Just like with any election for a candidate for office, people vote for them for different reasons. I imagine many Ron Paul supporters, for example, only voted for other Ron Paul delegates. Many other caucus participants, such as myself, didn't take presidential preference into consideration at all.

Chad @ 59: I know, we did it that way too, and as I understand it, we are the only county that did it that way. And I think we may have to go over the delegate forms and match them to the sign-in sheets and re-submit our results. I have no idea if our results are included in the currently reported count, or if ours are maybe the ones that are NOT.

Posted by: pudge on February 11, 2008 01:12 AM
61. So we should have only counted the preference of the delegates? Are you sure the other counties didn't do that too? That might be weird to see numbers jump around if we reported wrong.

Posted by: Chad Minnick on February 11, 2008 01:51 AM
62. Pudge...

Thanks for the information. I think this is a major story, and I've written an analysis of this and placed it on my web site. You can read it here:

http://www.moreperfect.org/wiki/index.php?title=Blog_Perfect

Any feedback is appreciated.

Posted by: Timothy on February 11, 2008 03:12 AM
63. Timothy,

Pierce County has about 1,000 registered voters per precinct, while King County has only about 400 registered voters per precinct.

State convention delegates are actually apportioned between the counties based on Republican voting strength -- which can vary, but does have a strong relationship to the number of registered voters, of course.

The state GOP requires that counties allocate precinct delegates, based on an average of at least two delegates per precinct -- with strong GOP voting precincts getting more, and weak GOP precincts getting less.

So the statewide figures are somewhat like comparing apples and oranges, and may bear little relationship to how state convention delegates are determined. McCain wins lots of delegates in King County, but these have less influence on state convention delegates, simply because King County has fewer GOP voters per precinct.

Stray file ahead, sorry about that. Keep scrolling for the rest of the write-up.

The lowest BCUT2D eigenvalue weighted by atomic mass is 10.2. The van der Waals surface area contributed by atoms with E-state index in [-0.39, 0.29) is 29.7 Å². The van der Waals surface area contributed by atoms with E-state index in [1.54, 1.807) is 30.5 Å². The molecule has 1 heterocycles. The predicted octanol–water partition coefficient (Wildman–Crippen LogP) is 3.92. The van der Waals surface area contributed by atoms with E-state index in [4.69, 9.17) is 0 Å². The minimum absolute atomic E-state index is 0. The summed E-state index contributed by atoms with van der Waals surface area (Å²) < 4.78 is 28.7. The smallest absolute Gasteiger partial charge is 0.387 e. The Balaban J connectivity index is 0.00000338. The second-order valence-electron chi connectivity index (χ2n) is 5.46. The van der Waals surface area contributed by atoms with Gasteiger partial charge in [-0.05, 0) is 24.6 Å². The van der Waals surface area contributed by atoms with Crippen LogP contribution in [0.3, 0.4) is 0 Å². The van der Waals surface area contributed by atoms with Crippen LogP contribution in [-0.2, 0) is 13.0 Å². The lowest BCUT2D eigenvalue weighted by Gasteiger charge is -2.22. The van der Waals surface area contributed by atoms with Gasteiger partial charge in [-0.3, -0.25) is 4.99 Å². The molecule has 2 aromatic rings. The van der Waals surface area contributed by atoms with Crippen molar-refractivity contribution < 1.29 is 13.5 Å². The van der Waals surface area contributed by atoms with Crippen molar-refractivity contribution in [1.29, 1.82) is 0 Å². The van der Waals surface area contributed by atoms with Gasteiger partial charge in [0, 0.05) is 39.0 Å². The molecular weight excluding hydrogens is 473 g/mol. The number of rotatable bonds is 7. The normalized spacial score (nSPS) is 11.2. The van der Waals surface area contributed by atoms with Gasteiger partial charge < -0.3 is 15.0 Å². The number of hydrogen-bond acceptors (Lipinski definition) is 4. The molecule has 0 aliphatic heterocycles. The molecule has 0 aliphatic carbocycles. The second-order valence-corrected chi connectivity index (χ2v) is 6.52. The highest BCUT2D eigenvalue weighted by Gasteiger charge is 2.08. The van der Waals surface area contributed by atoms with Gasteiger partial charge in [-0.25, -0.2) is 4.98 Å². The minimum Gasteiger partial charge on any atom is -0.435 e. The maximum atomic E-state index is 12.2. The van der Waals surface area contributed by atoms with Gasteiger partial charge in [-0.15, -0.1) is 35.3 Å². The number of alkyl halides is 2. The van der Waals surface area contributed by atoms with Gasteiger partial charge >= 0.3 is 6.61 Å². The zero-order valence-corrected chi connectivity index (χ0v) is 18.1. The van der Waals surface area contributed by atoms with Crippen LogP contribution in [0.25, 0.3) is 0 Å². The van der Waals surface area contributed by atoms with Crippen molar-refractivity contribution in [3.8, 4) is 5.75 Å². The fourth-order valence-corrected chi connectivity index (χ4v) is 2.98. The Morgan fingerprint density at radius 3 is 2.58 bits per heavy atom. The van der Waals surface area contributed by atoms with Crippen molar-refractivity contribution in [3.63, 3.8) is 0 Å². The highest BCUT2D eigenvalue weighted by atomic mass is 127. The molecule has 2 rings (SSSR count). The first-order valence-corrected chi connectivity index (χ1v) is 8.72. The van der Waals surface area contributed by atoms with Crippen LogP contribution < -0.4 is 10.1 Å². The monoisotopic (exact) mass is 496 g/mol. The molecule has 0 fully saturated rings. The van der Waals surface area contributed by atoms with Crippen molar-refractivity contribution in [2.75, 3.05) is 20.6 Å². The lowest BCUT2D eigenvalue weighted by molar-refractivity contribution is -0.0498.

There would need to be some sort of weighted average, adjusted by the average GOP voting strength per precinct in each county. Only then could a reasonable estimate of the statewide "winner" be made.

Not to mention counting the remaining missing precincts ...

Posted by: Richard Pope on February 11, 2008 03:42 AM
64. Richard...I think you miss my point. I made no comparison between Pierce and King County, nor did I extrapolate to Statewide results.

WSRP Luke Esser is claiming that John McCain "won" the Feb. 9th caucuses. To make that claim, he's counting the stated preferences of elected delegates. But, delegates were not apportioned according to any metric based on their Presidential preferences.

Pierce Counties results, as outlined in my analysis linked above, shows that the Caucus attendees preferred Mike Huckabee, but somehow, John McCain ended up with a greater number of delegates. By counting delegate preferences, Mr. Esser is using a random number and then declaring a "victory" for John McCain that is based on nothing.

This seems to be a major discrepancy.

Posted by: Timothy on February 11, 2008 03:50 AM
65. This thread is great. Someone should attach power turbines to Pudge. That kind of spin control is so epic, it's almost Clintonian.

Posted by: Stan on February 11, 2008 03:54 AM
66. If we here in our own State get confused about this, do you think for a second the MSM and/or the rest of the Nation is going to dig below the headlines and study this? Heck NO! It's the 'reporting' element of this (on a National level) that obviously upsets Huckabee and his folks. If the HEADLINES were 'WASHINGTON STATE REPUBLICAN CAUCUS MEANS NOTHING' instead of 'HUCKABEE LOSES ON MISCOUNT'...or similar there probably wouldn't be this uproar. I'm sick of Washington State being portrayed as a 'cheater' state!

Posted by: Duffman on February 11, 2008 05:43 AM
67. This stuff should be sent to all of the talk radio hosts and networks. It's priceless. Good job!

Posted by: Christina on February 11, 2008 06:04 AM
68. The fault is with the WSRP press release declaring McCain the winner if the results are indeed "meaningless." Seems to be that the officials are acting a little too "Boss Tweed" to be credible. I'm glad Huckabee brought this up -- because it needs to be fixed.

Posted by: Cyndy Salzmann on February 11, 2008 06:23 AM
69. Don't you think you guys should have figured out the rules before the caucus? Might be a good thing to do the next time.

Posted by: Daniel K on February 11, 2008 07:33 AM
70. simply look at the question of "uncommited" and what happens to these delegates and you have to figure out that there is something missing. that something is the next step in the PROCESS! it is fine to talk about the winner of the prefernce ballott and the make up of the delegates elected, but it really should be prefaced and followed with a disclaimer that such speculation is really meaningless and then offer some explanation about the next step

Posted by: Shannon on February 11, 2008 07:58 AM
71. Having read every word of every post in this thread, the person I would least like to be in this state is Dino Rossi.

If he has to depend on you lot to get him elected, he is going down hard.